Lucid Culture

JAZZ, CLASSICAL MUSIC AND THE ARTS IN NEW YORK CITY

Adam Schroeder’s Baritone Sax Blows a Cool Breeze

The most recent jazz album we reviewed was aggressive, urban jazz. This one is mellow and breezy – but it’s hardly elevator jazz. Adam Schroeder is the baritone saxophone player in the Clayton-Hamilton Jazz Orchestra. So it’s no surprise to see that he’s got his bandmates, one of the current era’s great jazz rhythm sections, John Clayton on bass and Jeff Hamilton on drums along with the group’s superb guitarist, Graham Dechter, on this session. It’s Schroeder’s first as a bandleader. Clint Eastwood is a fan, which means something because Eastwood is a connoisseur. Schroeder combines a Gerry Mulligan geniality with bluesy Harry Carney purism as well as a remarkable ear for space, something you have to learn in a big band – or else.

The album, titled A Handful of Stars, begins anticlimactically: you won’t miss much by fast-forwarding past their version of I Don’t Want to Be Kissed. But the first of sadly only two originals, Midwest Mash is great fun, a casual blues/funk bounce hitched to Hamilton’s clave beat, good cheer all around, particularly when it comes time for a subtly amusing Clayton solo. Neal Hefti’s Pensive Miss is a clinic in terse, mimimal playing, done as a wee-hours ballad, Dechter adding a slowly bright Barney Kessel-ish solo followed by a quietly pointillistic one from Clayton. A matter-of-factly swinging version of Jessica’s Birthday, by Quincy Jones has Hamilton stepping out playfully this time. The Cole Porter standard I Happen to Be in Love gives Schroeder a rare opportunity to build some actual tension here, then it’s back to Dechter taking one of his characteristically richly chordal excursions.

The other original here, Hidden Within begins with a vividly whispery I-told-you-so conversation between Schroeder and Clayton and grows more expansive yet more spacious: the silences are as meaningful as the notes themselves. Understatedly jovial, the Barry Harris bossa tune Nascimento has Dechter moving from blues to sheer joy, Schroeder moving back toward more pensive terrain followed by a tricky polyrhymic solo from Hamilton. They do the title track, a Glenn Miller hit, as a brisk, snappy pop song, much as Paula Henderson might have arranged it. They end with a purist take of Ellington’s Just a Sittin’ and A-Rockin’ and a bustling version of Cole Porter’s It’s All Right with Me, Hamilton taking it up all the way with a Gene Krupa gallop. It’s out now on Capri Records.

August 13, 2010 Posted by | jazz, Music, music, concert, review, Reviews | , , , , , , , , , , , , , , , , , , , , , , , , , , | Leave a comment

CD Review: Introducing the Pre-War Ponies

A fixture of the New York music scene, Daria Grace got her start playing bass in recently resuscitated art-rockers Melomane, and was one of the original Moonlighters – fans of that band took to calling her replacement “the new Daria.” But with a voice like hers – a warm, clear, billowy soprano with just the slightest hint of grit that tails off sometimes with a subtle vibrato – there can be only one Daria Grace. While holding down the bass spot in her husband Jack’s terrific country band, she found her way back to oldtime steampunk swing with the Pre-War Ponies. They should be far better-known than they are – this beautifully sunny cd is completely and unselfconsciously romantic and one of the best albums of the year so far. Grace shies away from standards – she’s far more at home with obscure sheet music rescued from junk shops, a reliable source for much of her material. She plays baritone ukelele in this band just as she used to do in the Moonlighters along with rambunctious trombonist J. Walter Hawkes, former Cocktail Angst pianist Jon Dryden and Doug Largent on bass, with fellow New York retro chanteuse Sasha Dobson providing harmonies on one track.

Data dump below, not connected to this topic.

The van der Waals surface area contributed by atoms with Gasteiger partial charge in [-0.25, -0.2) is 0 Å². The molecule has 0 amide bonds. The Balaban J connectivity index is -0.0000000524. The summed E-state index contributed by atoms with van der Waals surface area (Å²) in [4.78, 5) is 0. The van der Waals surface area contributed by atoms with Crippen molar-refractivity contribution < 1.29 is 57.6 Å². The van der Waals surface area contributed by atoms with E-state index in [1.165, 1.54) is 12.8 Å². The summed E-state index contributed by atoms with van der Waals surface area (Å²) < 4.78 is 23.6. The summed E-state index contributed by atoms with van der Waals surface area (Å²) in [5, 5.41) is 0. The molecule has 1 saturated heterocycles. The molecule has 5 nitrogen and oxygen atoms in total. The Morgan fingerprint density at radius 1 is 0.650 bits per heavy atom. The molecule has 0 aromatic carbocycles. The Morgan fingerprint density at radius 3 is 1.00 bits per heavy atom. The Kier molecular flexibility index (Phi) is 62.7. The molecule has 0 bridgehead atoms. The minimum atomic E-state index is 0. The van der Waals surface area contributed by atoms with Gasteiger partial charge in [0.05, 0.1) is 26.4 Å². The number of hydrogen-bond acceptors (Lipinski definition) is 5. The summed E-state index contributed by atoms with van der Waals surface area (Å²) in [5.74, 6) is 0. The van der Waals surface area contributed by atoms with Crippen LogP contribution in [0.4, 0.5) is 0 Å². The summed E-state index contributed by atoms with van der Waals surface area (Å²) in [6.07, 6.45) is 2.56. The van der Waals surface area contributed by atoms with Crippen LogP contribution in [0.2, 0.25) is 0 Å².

Grace follows the Connee Boswell version of All I Do Is Dream of You, Dryden adding jaunty barrelhouse piano beneath Hawkes’ wry muted trombone accents. It’s something of a shock that at least until now, the swaying, breezy Give Me the Moon Over Brooklyn never became the borough’s official theme (once Marty Markowitz leaves office, the band can approach the new Borough President). Hawkes joins Grace here on uke to up the vintage ambience. Got the South in My Soul – a concert favorite and a Lee Wiley hit from 1932 – features a period-perfect, balmy trombone solo. Two Sleepy People (a Frank Loesser/Hoagy Carmichael hit from 1938) absolutely nails the cozy, endorphin-stoked ambience for two lovers who’ve been out all night and are out of thing to say but not to do with each other.

The band recasts Heart and Soul, the lone standard here, as a brisk 1920s style proto-swing strut. The darkly tender Under the Russian Moon, floating on the waves of Dryden’s accordion, is the most delightful obscurity of the whole bunch. The album winds up tantalizingly with The Gentleman Just Wouldn’t Say Goodnight, another junk shop find that Grace credits as “one of the most beautiful songs that nobody has ever heard of.” Grace weaves through its tasty major/minor changes with a wistful, late-night feel that is pure soul. With the Jack Grace Band’s killer new cd hot off the press, that group has been gigging up a storm lately; the Pre-War Ponies’ next scheduled gig is at Rodeo Bar on July 26.

May 13, 2010 Posted by | jazz, Music, music, concert, review, Reviews | , , , , , , , , , , , , , , , , , , , , , , , , , , , , , , , , , , , , , | Leave a comment